The Automotive Research Center (ARC) is celebrating more than its 20th anniversary this year. The Center is also able to continue to thrive thanks to a $40 million, five-year contract renewal with the United States Army Tank Automotive Research, Development and Engineering Center (TARDEC). Since its inception, the ARC has served as a hub for basic scientific research to support the modeling and simulation of basic ground vehicles. The multi-university consortium led by U-M was created in 1994 and this contract renewal will mark the Center’s fourth phase of funding. Current members of the consortium are Clemson University, University of Iowa, Oakland University, Virginia Tech, and Wayne State University. In the past, it has included diverse institutions such as University of Wisconsin, Madison, Howard University, University of Tennessee and University of Alaska, Fairbanks.
The ground vehicles of the Army went through significant changes over the past two decades in response to changing threats and operational needs. They became safer, smarter, more powerful, more flexible, and more fuel efficient, and, the ARC has been a critical research partner along the way. “The renewal of our contract is a welcome acknowledgment of the quality of work the ARC has been doing since 1994 and that our work continues to be relevant and important for the Army as well as for industry,” said ARC Director and U-M ME Professor Anna Stefanopoulou.
Over the years the ARC has had both scholarly and commercial impact through its five research thrust areas: Dynamics and Control of Vehicles; Human Centered Modeling and Simulation; High Performance Structures and Materials; Advanced and Hybrid Powertrains; and Vehicle System Integration, Optimization and Robustness. The research findings across all five areas have helped ARC partners improve product development and make both commercial and military vehicles safer and more efficient.
“It’s vital that we work to further enhance the collaborative environment the ARC provides. As the Center continues to grow and develop, we’re better able to address important multidisciplinary and dual-use research issues,” said Jack Hu, U-M Interim Vice President for Research.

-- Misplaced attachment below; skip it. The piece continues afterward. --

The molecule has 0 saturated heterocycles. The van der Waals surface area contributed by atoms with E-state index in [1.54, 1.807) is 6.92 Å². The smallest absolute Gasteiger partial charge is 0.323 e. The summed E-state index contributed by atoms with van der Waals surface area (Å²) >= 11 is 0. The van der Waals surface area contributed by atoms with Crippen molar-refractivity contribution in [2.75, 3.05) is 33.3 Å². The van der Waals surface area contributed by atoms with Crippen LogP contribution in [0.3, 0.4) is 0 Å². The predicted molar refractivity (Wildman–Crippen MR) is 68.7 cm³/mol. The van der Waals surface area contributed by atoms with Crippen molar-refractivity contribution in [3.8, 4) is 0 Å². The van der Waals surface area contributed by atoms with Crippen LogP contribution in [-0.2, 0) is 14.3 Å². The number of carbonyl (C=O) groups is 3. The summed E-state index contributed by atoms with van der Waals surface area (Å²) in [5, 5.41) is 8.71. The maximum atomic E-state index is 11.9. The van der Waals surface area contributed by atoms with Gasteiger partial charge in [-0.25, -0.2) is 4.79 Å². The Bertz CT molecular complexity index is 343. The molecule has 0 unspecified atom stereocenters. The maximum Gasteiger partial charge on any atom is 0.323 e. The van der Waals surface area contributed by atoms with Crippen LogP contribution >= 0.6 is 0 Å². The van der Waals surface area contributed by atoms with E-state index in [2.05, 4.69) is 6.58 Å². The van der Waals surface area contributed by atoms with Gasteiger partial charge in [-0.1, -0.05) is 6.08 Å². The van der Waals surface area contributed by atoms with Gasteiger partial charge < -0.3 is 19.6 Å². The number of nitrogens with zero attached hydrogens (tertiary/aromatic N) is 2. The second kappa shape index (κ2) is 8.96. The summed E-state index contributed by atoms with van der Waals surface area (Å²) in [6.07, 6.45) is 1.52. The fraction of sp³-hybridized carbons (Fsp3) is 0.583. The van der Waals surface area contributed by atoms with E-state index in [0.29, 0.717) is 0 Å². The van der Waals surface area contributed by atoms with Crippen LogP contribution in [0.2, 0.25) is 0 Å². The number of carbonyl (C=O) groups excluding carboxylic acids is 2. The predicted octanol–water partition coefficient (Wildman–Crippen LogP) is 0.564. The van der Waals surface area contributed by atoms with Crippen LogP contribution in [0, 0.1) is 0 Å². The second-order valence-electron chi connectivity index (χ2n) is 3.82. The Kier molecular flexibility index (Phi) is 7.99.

Some of the ARC’s accomplishments over the past two decades include virtual prototypes to support design and control of vehicles powered by alternative energy sources, full vehicle system simulations to reduce cost, energy, emissions and fatalities and demonstration of the value of modeling and simulation to TARDEC that led to its adoption of computational analysis in many of its processes.
“Through collaborative explorations, educational efforts, and technology transfer initiatives, the ARC has contributed important design tools for military and commercial vehicles,” said TARDEC Chief Scientist Dr. David Gorsich. “ARC projects have involved investigators and students working together on leading-edge fundamental research across a range of disciplines. These robust teams have pushed boundaries of vehicle mobility, survivability, and operational efficiency with great success, leading to more than 700 publications with 23 best paper awards, eight books, and two special journal issues in the past 10 years.”
With this continued funding, the ARC will be able to continue to create breakthrough engineering that will lead to increased levels of autonomy, better protected mobility, and higher power density and energy efficiency. Vehicles will be more adaptive and responsive, will minimize physical and cognitive load on the user, will feature lightweight yet reliable structures, will have highly efficient and fuel neutral powertrains, and will operate seamlessly as a system. The impact of the ARC research will not only be seen at the vehicle level, but also at the fleet level through new concepts such as modular fleets. The modeling and simulation capabilities developed in the ARC will lead to shorter development timelines. Stay tuned to see what the next five years will bring.